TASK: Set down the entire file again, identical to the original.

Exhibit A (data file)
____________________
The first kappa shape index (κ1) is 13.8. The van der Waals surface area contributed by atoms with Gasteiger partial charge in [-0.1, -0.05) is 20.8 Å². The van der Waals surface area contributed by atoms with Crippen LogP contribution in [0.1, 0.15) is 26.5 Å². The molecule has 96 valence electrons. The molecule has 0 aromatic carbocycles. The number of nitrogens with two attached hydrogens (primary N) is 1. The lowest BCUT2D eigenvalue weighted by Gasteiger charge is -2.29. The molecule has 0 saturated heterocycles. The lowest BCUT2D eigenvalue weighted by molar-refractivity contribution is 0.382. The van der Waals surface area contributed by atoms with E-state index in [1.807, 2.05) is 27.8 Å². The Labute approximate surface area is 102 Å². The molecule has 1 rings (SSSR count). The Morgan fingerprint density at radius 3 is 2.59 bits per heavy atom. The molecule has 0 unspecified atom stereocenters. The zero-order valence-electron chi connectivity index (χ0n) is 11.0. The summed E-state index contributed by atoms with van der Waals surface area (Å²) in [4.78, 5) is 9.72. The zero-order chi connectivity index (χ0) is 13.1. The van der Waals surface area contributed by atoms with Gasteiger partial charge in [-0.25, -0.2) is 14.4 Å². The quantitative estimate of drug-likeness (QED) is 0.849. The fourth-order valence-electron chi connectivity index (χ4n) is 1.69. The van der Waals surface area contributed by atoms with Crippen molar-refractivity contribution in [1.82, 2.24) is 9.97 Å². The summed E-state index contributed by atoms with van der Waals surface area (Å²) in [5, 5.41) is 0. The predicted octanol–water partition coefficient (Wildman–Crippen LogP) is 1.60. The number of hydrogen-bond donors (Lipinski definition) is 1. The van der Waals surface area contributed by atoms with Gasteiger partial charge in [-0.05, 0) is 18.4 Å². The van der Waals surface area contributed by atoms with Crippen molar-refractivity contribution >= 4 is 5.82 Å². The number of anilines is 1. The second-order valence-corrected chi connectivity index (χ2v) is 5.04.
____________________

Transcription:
The first kappa shape index (κ1) is 13.8. The van der Waals surface area contributed by atoms with Gasteiger partial charge in [-0.1, -0.05) is 20.8 Å². The van der Waals surface area contributed by atoms with Crippen LogP contribution in [0.1, 0.15) is 26.5 Å². The molecule has 96 valence electrons. The molecule has 0 aromatic carbocycles. The number of nitrogens with two attached hydrogens (primary N) is 1. The lowest BCUT2D eigenvalue weighted by Gasteiger charge is -2.29. The molecule has 0 saturated heterocycles. The lowest BCUT2D eigenvalue weighted by molar-refractivity contribution is 0.382. The van der Waals surface area contributed by atoms with E-state index in [1.807, 2.05) is 27.8 Å². The Labute approximate surface area is 102 Å². The molecule has 1 rings (SSSR count). The Morgan fingerprint density at radius 3 is 2.59 bits per heavy atom. The molecule has 0 unspecified atom stereocenters. The zero-order valence-electron chi connectivity index (χ0n) is 11.0. The summed E-state index contributed by atoms with van der Waals surface area (Å²) in [4.78, 5) is 9.72. The zero-order chi connectivity index (χ0) is 13.1. The van der Waals surface area contributed by atoms with Gasteiger partial charge in [-0.25, -0.2) is 14.4 Å². The quantitative estimate of drug-likeness (QED) is 0.849. The fourth-order valence-electron chi connectivity index (χ4n) is 1.69. The van der Waals surface area contributed by atoms with Crippen molar-refractivity contribution in [1.82, 2.24) is 9.97 Å². The summed E-state index contributed by atoms with van der Waals surface area (Å²) in [5, 5.41) is 0. The predicted octanol–water partition coefficient (Wildman–Crippen LogP) is 1.60. The number of hydrogen-bond donors (Lipinski definition) is 1. The van der Waals surface area contributed by atoms with Gasteiger partial charge in [-0.05, 0) is 18.4 Å². The van der Waals surface area contributed by atoms with Crippen molar-refractivity contribution >= 4 is 5.82 Å². The number of anilines is 1. The second-order valence-corrected chi connectivity index (χ2v) is 5.04.